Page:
In France, the earliest suggestions of spring are celebrated with a special first salad, a hardy rosette of green, called mâche, sprinkled with grated sweet white beets that have overwintered in the garden.
Don't you love it ? NYC born and bred and now I am overwintering heirloom beets to serve on my mâche.
Mâche, known by various names: lamb's lettuce, feld salat, and "corn salad," grows in a beauteous circle of deep green rounded leaves, and fairly melts, buttery, in your mouth.
Should you have somehow (tsk, tsk) neglected to plant beets, mâche's soft, rich-tasting leaves are magnificent, lightly tossed with toasted walnuts, topped with a finely chopped hard-boiled egg, a generous shower of crumbled feta, and a très simple raspberry vinaigrette. How my mother would have loved this!
The appearance of mâche, which once barely emergent I monitor ardently, is incandescently celebratory. Kneeling in the still cold earth, filling my colander, I can't resist caressing tiny cotyledons, the first-to-show paired leaves, of the "Sparkler" radishes, snow peas, tidy rows of sweet Dutch "Wolter" spinach, alternating with burgeoning mounds of sorrel, whose lemony twang I am already imagining into soup.
And the gift of early wild greens: lambs-quarter and most welcome, the salutary bitter leaves of the dent de lion. And we would be remiss, no? not to add a few vivid blossoms: pansies and a flutter of daisy petals.
Nothing will suffice but to dash my treasures into the kitchen.
Something in the dining room, however, is amiss. With the new season's Puckish mood, the table is just Wrong. Time to clear that many-candled center, the once fragrant boughs of pine, the slab of lichen-covered sandstone that just lately seemed so correctly gnomish. Out with 'em! We must refresh the eye as well the palate. A pot or two of tulips, just beginning, that go into the garden after their graceful blooms drop, and curvaceous branches of red willow, set, very Zenishy, in low water. These will make roots and also find a permanent home outdoors. Candles return, thick cubes of beeswax, to remind us of summer's sweet buzz soon to be upon us.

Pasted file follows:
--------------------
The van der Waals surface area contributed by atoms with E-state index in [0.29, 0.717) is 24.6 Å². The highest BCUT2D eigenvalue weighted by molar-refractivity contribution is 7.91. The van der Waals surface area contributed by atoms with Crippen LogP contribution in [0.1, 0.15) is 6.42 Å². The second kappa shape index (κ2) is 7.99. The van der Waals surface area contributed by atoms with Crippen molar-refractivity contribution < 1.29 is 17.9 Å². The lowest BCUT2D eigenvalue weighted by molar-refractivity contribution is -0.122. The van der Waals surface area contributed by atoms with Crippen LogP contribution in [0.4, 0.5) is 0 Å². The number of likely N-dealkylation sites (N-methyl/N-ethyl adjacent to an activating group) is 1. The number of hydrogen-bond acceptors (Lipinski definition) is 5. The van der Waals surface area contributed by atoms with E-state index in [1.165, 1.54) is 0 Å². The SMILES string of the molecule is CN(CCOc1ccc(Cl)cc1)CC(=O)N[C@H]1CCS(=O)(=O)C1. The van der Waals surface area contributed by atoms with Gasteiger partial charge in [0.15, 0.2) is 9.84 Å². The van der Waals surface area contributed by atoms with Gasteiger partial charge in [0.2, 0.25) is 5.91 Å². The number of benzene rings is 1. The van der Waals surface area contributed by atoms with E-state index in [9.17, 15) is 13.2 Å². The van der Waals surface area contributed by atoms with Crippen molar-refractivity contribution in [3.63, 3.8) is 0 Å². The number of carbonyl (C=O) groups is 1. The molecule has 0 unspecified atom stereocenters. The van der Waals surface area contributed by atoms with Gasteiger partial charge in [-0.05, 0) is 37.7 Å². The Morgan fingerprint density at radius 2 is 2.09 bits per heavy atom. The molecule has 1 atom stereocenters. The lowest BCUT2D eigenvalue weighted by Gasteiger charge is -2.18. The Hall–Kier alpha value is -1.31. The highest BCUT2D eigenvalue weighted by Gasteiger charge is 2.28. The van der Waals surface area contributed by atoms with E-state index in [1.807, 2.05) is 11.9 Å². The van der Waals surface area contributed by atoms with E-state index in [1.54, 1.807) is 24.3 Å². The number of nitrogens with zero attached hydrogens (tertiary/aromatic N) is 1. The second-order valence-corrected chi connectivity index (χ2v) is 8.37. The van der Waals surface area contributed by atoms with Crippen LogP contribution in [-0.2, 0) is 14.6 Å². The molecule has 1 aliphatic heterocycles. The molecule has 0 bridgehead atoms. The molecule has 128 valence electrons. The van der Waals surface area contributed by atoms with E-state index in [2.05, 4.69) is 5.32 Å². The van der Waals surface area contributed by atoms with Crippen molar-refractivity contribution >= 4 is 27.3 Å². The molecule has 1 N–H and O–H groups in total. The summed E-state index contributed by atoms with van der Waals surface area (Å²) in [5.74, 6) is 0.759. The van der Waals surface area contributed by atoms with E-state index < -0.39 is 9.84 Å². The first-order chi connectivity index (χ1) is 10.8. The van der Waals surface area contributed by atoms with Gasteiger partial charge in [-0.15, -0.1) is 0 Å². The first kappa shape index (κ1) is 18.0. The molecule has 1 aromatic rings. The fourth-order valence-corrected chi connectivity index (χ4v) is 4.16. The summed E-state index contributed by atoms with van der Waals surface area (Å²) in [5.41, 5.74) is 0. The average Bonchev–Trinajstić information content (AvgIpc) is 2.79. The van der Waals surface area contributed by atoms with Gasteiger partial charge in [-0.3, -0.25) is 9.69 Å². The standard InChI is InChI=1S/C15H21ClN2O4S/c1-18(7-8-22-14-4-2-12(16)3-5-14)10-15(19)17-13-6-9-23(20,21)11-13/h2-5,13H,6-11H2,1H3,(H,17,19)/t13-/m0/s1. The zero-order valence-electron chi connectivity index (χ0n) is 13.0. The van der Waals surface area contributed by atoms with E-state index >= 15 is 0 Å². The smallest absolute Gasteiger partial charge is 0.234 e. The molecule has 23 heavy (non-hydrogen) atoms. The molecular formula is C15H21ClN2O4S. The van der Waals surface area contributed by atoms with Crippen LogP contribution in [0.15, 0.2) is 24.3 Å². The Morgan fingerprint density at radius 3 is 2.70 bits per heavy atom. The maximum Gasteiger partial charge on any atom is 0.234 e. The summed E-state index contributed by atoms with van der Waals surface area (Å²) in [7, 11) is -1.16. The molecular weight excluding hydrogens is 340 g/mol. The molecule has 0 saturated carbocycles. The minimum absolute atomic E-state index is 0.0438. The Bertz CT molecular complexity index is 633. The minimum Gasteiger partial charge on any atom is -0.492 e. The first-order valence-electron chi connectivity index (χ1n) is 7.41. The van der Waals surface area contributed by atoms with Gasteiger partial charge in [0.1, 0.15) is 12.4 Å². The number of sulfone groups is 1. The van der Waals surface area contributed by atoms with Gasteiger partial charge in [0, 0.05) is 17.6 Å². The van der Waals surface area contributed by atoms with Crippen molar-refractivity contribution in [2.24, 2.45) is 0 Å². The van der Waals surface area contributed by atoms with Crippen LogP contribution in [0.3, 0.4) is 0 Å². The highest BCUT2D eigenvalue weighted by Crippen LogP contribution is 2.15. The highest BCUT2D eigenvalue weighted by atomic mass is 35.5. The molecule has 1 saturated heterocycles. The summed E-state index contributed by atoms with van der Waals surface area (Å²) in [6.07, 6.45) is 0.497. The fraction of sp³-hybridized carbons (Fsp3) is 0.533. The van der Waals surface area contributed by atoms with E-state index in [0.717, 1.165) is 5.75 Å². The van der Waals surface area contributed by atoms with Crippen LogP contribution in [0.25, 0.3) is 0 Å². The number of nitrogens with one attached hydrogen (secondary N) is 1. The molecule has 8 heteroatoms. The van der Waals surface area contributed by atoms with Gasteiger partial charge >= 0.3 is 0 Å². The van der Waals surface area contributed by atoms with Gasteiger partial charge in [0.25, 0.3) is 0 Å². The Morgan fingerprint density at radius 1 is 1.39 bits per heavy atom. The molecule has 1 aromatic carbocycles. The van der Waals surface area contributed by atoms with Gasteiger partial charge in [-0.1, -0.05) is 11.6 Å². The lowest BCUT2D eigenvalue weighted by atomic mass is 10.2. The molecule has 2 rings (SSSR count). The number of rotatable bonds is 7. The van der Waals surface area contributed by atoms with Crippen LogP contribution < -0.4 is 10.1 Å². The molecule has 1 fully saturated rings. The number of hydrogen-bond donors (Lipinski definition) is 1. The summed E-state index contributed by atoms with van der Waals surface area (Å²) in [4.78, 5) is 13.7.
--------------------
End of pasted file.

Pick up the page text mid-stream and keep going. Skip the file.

Early April is when to plant the important greens of summer: the romaines. This year, I shall give myself over to a swoony "heritage" red lettuce, deep-hearted, as we say, with large, broad leaves that color to a rich ruby, gorgeous in the garden, dramatic on your plate. And what could be more suited to the rebellious spirit of this salad convert, than a gently tweaked (no egg yolks!) version of that old standby, the noble Caesar.
I admit I love a dressing I can measure – it's the baker in me. Salad dressings that are described by proportion drive me to distraction, adding oil and then vinegar, then more oil, and so forth, until I have a veritable vat of an utterly inedible potion, destined to haunt the back corner of my refrigerator for months.
My beloved friend, landscape painter Joseph Biggert, has whipped up this potent salad on amany a summer's eve, to repose side by side, in equal glory, with a whole side of salmon, marinated in a pungent drench of garlic, ginger and extra virgin olive oil, then tenderly lain above a bed of coals to sear and just slightly char.
Luscious as these greens are, they answer the question of what shall we happily eat, and a meal might be well made with a crusty loaf, spread with good, sweet butter, a glass or two of sturdy Pinot, and of course, thou.
Judyth Hill is a stand-up poet, living at Rockmirth, her 111 acre Eco-Arts Atelier in Northern New Mexico. She is the author of six books and the internationally acclaimed poem, "Wage Peace."